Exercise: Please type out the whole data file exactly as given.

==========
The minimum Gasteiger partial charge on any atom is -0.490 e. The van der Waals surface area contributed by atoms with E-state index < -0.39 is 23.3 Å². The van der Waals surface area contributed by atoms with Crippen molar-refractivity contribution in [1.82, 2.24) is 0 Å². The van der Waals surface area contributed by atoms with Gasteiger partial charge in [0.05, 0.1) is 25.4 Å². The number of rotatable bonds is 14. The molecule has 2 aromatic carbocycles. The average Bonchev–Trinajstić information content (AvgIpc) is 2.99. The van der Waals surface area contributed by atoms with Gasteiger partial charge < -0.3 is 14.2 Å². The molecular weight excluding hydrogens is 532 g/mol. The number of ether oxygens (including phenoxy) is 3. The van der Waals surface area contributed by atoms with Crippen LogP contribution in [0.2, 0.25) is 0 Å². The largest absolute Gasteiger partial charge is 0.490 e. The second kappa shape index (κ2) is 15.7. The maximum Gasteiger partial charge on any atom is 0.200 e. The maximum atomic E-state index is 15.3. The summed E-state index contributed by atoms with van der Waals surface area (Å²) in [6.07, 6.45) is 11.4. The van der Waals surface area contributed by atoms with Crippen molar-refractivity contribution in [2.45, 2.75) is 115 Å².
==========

The minimum Gasteiger partial charge on any atom is -0.490 e. The van der Waals surface area contributed by atoms with E-state index < -0.39 is 23.3 Å². The van der Waals surface area contributed by atoms with Crippen molar-refractivity contribution in [1.82, 2.24) is 0 Å². The van der Waals surface area contributed by atoms with Gasteiger partial charge in [0.05, 0.1) is 25.4 Å². The number of rotatable bonds is 14. The molecule has 2 aromatic carbocycles. The average Bonchev–Trinajstić information content (AvgIpc) is 2.99. The van der Waals surface area contributed by atoms with Gasteiger partial charge < -0.3 is 14.2 Å². The molecular weight excluding hydrogens is 532 g/mol. The number of ether oxygens (including phenoxy) is 3. The van der Waals surface area contributed by atoms with Crippen LogP contribution in [0.2, 0.25) is 0 Å². The largest absolute Gasteiger partial charge is 0.490 e. The second kappa shape index (κ2) is 15.7. The maximum Gasteiger partial charge on any atom is 0.200 e. The maximum atomic E-state index is 15.3. The summed E-state index contributed by atoms with van der Waals surface area (Å²) in [6.07, 6.45) is 11.4. The van der Waals surface area contributed by atoms with Crippen molar-refractivity contribution in [2.45, 2.75) is 115 Å².